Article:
Are calls to kill all Ukrainians not extremist?
Pavel Shekhtman Alexander Dugin
Pavel Shekhtman, the Russian political activist who fled to Ukraine in recent days, has been added to Russia’s highly specific ‘register of terrorists and extremists’. The list includes world-renowned Ukrainian film director and Russian political prisoner Oleg Sentsov and Crimean civic activist Oleksandr Kolchenko, but not Russian fascist ideologue Alexander Dugin whose call to “kill all Ukrainians” was more public and no less extreme than the Facebook comment made by Shekhtman.
Shekhtman is a well-known rights activist who has taken part in numerous protests in support of Russian political prisoners, etc. Grani.ru writes that he was charged in October last year with “inciting hatred and enmity with the threat of violence”, and initially remanded in custody, but then released, pending trial. The charges pertain to a repost of a publication on August 15, 2014 by Ukrainian blogger Roman Davydenko. The latter wrote that the “Russian terrorists kill captured Ukrainian soldiers who refuse to give commentary to Russian TV channels”. Shekhtman’s comment was undoubtedly strong – he wrote: “Ukrainians! I hope you won’t release Stenin?! I hope you’ll shoot him? Kill all that scum from various NTV and First channels, kill them like rabid dogs!”
Andrei Stenin was a photographer killed in August 2014 when the car he was driving in came under fire in eastern Ukraine. While Russian propaganda has made him into a martyr, he is remembered in Ukraine for the shocking images he took of Ukrainian soldiers being tortured and killed by the Kremlin-backed militants Stenin appeared to travel with. The channels mentioned in Shekhtman’s comment provide ‘coverage’ which has finally been recognized well beyond Ukraine as having more to do with warmongering and propaganda, than with reporting.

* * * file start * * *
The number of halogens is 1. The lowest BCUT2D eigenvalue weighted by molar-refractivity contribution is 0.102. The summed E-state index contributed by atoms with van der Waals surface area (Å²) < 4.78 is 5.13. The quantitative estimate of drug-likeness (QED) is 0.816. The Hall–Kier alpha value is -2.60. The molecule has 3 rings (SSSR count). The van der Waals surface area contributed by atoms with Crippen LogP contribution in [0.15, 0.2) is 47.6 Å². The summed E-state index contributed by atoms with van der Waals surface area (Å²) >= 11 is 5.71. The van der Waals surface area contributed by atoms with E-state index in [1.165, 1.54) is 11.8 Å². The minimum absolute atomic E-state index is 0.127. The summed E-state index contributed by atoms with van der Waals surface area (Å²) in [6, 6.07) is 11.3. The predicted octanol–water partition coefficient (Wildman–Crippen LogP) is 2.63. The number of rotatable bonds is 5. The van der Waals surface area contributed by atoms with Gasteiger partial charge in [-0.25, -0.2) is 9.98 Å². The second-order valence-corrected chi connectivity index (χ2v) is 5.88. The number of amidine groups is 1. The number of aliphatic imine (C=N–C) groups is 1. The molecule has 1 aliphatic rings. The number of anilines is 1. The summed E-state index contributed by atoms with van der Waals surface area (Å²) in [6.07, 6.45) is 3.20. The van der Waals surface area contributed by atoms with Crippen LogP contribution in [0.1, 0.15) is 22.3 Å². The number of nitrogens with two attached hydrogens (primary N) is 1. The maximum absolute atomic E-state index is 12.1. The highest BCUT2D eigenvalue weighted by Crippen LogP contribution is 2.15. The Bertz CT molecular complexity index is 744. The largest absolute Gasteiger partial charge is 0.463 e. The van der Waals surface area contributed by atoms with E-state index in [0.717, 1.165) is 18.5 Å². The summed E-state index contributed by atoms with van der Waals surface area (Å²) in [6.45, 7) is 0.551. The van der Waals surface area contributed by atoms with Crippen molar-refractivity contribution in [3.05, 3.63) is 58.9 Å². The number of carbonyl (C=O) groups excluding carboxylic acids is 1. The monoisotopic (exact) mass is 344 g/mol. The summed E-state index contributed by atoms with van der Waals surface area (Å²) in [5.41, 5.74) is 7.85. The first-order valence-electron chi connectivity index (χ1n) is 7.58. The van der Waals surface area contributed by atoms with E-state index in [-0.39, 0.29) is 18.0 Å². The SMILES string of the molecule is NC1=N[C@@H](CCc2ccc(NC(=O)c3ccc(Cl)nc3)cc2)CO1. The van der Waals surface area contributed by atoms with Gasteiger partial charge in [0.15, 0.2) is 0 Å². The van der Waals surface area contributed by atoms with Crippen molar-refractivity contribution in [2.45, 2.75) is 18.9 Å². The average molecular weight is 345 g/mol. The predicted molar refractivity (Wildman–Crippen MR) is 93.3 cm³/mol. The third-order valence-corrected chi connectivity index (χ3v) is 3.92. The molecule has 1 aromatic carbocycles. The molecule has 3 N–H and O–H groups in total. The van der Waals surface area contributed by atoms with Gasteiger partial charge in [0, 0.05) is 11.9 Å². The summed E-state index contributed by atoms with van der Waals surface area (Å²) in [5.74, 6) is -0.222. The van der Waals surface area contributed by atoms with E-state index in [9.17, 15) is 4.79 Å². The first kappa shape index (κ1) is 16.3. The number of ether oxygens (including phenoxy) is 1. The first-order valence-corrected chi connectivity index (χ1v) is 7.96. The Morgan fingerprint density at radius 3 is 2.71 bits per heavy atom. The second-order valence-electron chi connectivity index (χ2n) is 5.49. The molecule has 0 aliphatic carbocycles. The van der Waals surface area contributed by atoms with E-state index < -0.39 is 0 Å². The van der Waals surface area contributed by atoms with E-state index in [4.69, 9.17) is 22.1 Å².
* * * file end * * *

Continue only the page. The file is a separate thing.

Justified or not, Shekhtman’s remark was on his Facebook page. Over the last year Alexander Dugin, Russian fascist ideologue with influence in high places has publicly stated that “we must kill all Ukrainians”. As with Shekhtman’s remark, the comment was supposedly made in indignation at ‘atrocities in Ukraine’ (though referring to the Russian propaganda version of the events in Odessa on May 2). It was made by the head of a faculty at Moscow State University. It remains unclear whether, as the result of protests, Dugin was removed from that post. There has certainly been no attempt to bring criminal charges or add him to the list of ‘extremists and terrorists’. He makes no secret of his active support for the militants in eastern Ukraine, and suggests that they must not stop with Donbas.
The indictment in Russia lumps Shekhtman’s comments together with the text by Davydenko, and accuses Shekhtman of “calls to kill journalists and TV channel employees, as well as people expressing a pro-Russian point of view, and people from the Caucuses”, as well as signs of hatred to a social (journalists) and ethnic groups (Russians, Chechens and Ossetians).
The ‘ethnic’ card is especially dishonest. Any mention (by Ukrainian national Davydenko, not Shekhtman) of Chechens or Ossetians would have been because of the large numbers of people from those Russian Federation republics fighting in eastern Ukraine.
The same is likely to be true of any remarks about Russians, but the words in any case cannot be attributed to Shekhtman.
Shekhtman was arrested by police on Feb 11 in his own flat, supposedly because he had not appeared for questioning. His lawyer, Yelena Romanova says that he had not received any summons. He was placed under house arrest the following day, with the pretext being the alleged failure to appear and the claim that “Shekhtman is continuing to engage in criminal activities”.
Not surprisingly Shekhtman decided not to wait and made his way to Ukraine where he plans to seek political asylum.